There’s been little rest for democracy in Bougainville.

After a break of a few months, the Autonomous Region of Papua New Guinea is plunging back into politics, with elections formally launched this week for its regional House of Representatives.

Coronavirus had forced a delay to the process, but with writs now issued and nominations lodged, Bougainvilleans will be soon dealing with a barrage of candidates and campaigns in a political environment that has radically changed in the five years since they last voted for their local representatives.

The most obvious change is that late last year, Bougainvilleans voted overwhelmingly to seek their independence from Papua New Guinea in a long-anticipated referendum.

Another big change is that a mainstay of the Bougainville political scene – the incumbent President John Momis – won’t be on the ballot after reaching his two-term limit in office.

The big field will have realised the fears of some Bougainvilleans about an unwieldy ballot paper making for a potentially volatile campaign and an uncertain outcome.

The referendum result will loom over the election campaign because whoever Bougainvilleans choose as president will lead the negotiations with PNG on the region’s political future.

But voters will also be making their decisions on everyday issues too: issues like jobs, economic development, service delivery and governance.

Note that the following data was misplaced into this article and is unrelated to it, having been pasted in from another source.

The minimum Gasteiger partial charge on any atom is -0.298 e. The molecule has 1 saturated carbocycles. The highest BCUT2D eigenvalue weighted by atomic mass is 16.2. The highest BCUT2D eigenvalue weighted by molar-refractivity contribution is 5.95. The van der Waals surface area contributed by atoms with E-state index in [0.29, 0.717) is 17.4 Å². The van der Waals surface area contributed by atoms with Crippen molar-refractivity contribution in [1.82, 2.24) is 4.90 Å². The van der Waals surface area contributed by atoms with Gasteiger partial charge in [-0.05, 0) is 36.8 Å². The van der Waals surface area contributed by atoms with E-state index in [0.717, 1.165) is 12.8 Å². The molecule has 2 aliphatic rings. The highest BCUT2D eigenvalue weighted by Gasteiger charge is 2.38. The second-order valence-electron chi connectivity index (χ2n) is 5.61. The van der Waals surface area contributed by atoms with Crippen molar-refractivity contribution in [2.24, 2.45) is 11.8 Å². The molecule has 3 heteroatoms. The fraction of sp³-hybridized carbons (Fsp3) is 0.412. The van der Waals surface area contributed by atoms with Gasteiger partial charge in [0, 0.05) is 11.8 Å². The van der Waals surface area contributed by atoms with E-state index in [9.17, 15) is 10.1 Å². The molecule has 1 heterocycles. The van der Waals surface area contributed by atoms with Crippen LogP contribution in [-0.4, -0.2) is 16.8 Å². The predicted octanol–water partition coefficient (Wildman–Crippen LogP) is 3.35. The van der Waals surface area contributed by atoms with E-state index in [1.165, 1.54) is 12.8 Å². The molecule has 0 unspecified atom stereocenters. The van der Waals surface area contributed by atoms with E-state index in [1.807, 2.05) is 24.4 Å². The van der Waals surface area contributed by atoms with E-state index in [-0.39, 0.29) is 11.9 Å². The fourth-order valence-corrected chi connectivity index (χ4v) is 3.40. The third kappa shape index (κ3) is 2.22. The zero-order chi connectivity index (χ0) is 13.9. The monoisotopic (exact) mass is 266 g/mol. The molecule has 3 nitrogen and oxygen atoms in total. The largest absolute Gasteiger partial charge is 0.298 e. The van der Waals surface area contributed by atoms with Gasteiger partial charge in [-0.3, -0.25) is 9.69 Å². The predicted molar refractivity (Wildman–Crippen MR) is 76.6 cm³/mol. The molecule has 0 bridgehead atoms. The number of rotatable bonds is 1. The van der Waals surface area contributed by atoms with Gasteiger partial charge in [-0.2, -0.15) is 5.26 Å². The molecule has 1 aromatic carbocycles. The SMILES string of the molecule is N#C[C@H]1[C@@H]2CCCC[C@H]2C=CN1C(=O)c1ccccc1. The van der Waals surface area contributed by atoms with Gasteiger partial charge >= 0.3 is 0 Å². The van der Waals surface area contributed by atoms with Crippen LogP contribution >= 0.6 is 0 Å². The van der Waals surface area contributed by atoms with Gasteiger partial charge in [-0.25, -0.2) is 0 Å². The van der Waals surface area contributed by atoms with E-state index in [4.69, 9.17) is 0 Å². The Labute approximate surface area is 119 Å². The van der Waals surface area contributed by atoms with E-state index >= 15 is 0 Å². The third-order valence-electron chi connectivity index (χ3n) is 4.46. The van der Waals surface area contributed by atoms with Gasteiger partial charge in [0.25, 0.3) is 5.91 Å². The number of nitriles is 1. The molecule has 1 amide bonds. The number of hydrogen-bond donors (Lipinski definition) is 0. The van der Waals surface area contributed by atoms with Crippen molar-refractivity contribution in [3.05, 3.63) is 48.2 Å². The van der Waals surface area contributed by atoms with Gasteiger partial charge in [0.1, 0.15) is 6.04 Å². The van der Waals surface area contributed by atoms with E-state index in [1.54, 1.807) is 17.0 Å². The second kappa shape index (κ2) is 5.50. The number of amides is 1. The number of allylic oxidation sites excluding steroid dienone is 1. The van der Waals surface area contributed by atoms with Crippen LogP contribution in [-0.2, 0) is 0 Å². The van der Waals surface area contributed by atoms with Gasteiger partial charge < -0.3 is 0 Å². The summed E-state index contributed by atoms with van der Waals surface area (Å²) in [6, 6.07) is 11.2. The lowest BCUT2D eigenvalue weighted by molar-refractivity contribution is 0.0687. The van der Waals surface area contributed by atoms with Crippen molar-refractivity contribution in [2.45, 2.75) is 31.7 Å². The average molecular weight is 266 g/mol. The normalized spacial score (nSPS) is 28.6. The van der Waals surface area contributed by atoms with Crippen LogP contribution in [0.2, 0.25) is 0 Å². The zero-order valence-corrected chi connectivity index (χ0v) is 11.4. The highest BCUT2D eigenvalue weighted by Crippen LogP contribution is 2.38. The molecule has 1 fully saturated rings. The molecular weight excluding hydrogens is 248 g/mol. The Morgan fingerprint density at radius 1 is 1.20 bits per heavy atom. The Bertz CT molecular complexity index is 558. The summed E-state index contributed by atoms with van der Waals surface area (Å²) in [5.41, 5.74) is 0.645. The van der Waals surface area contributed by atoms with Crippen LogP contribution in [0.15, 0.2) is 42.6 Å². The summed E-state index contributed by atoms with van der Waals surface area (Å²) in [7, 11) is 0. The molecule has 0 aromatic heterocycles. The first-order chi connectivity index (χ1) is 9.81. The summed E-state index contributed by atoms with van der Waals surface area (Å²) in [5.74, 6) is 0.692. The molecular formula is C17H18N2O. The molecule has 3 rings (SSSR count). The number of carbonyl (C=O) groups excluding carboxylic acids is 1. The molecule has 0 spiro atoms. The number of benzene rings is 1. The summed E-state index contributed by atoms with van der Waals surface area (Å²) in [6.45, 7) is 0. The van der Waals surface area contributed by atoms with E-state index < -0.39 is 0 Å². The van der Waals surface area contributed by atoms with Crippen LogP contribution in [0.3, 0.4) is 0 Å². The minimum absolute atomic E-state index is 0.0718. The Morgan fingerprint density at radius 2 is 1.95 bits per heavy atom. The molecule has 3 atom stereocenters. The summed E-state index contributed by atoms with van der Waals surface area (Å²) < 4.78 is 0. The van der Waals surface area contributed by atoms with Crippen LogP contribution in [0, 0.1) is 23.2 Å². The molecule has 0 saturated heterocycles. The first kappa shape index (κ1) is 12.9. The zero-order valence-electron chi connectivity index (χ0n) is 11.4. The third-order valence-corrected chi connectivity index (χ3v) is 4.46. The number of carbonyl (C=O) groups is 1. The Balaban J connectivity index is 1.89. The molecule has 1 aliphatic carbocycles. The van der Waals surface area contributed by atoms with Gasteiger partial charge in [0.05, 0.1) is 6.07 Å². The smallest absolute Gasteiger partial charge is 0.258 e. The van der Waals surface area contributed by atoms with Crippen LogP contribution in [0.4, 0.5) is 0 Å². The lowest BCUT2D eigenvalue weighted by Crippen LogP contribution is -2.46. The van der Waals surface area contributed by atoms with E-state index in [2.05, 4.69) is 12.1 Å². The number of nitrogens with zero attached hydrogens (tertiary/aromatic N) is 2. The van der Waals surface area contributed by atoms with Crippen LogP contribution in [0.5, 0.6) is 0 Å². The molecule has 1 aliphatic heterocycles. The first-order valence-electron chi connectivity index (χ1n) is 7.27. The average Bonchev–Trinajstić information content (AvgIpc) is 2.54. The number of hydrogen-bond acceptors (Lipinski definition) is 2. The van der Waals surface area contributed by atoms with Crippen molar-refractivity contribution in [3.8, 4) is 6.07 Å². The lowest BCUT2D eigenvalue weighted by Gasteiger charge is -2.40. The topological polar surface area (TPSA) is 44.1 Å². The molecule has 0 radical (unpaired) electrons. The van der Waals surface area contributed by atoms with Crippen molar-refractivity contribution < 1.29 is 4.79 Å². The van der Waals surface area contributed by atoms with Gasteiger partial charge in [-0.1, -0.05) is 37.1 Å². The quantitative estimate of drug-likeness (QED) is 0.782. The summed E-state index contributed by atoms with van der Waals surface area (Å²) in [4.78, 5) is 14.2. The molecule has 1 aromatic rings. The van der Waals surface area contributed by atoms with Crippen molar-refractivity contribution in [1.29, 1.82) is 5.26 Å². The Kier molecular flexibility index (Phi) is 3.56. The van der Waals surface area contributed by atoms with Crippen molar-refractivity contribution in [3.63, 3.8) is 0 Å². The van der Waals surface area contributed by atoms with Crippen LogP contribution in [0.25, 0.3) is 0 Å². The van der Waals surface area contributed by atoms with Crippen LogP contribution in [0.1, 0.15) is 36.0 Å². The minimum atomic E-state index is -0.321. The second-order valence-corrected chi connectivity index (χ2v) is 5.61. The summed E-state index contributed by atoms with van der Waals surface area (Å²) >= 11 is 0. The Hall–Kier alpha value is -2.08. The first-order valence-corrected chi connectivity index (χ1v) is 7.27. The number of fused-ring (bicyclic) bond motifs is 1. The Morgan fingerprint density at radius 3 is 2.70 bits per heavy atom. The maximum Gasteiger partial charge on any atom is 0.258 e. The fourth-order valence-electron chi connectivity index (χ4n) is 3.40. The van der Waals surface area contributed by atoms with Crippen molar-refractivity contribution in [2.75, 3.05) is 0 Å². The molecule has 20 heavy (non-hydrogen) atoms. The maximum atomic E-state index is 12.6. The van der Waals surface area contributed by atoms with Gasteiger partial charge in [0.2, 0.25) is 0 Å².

There are 40 seats in the Bougainville House of Representatives. More than 400 people have signed up to run for them. Three seats are reserved for women, and three for former combatants in the island’s civil conflict.

While each seat will be closely contested, it is the presidency that is the headline act. Twenty-five candidates – some of them Bougainville’s best-known public figures – are seeking the top job.

Outgoing President Momis has supported the candidacy of his former chief public servant Thomas Raviet, who has stepped down from the bureaucracy to run. Former President James Tanis has nominated himself, as have conflict veterans Ishmael Toroama and Sam Kauona. Peter Tsiamalili Jr has quit as the head of PNG’s Sports Federation to run. Women’s leader Ruby Mirinka along with former MP Magdalene Toroansi are the only two women in the field. Even the member who represented the Autonomous Region in the PNG national parliament, Joe Lera, has quit his seat to try to win the presidency.

The big field will have realised the fears of some Bougainvilleans about an unwieldy ballot paper making for a potentially volatile campaign and an uncertain outcome, right when the Autonomous Region needs to unite and choose a strong leader to handle the negotiations with PNG.

Bougainville’s instant-runoff, limited preferential voting system should help deal with some of those concerns. Voters will be able to rank three of the candidates on their ballot papers. The best outcome will be a president who enjoys broad support.

Yet whoever eventually triumphs, they will have beaten 24 prominent would-be presidents – none of whom will be getting a seat in the House of Representatives.

Add to that list the outgoing President Momis, whose efforts to overturn the constitutional limits on another term through a parliamentary vote and a constitutional challenge came to nought.

There’s a view that Momis could be a good candidate for the now-vacant Bougainville seat in the national parliament, and continue to play a prominent role in negotiating the political exit from Papua New Guinea.

But that election is another campaign, well off in the distance. For now, there are seven weeks of campaigning, followed by three weeks of voting for the House of Representatives.

And Bougainvilleans might be keen to take a short break, at least before they get into another round of electioneering.

The Lowy Institute is part of the  Pacific Research Program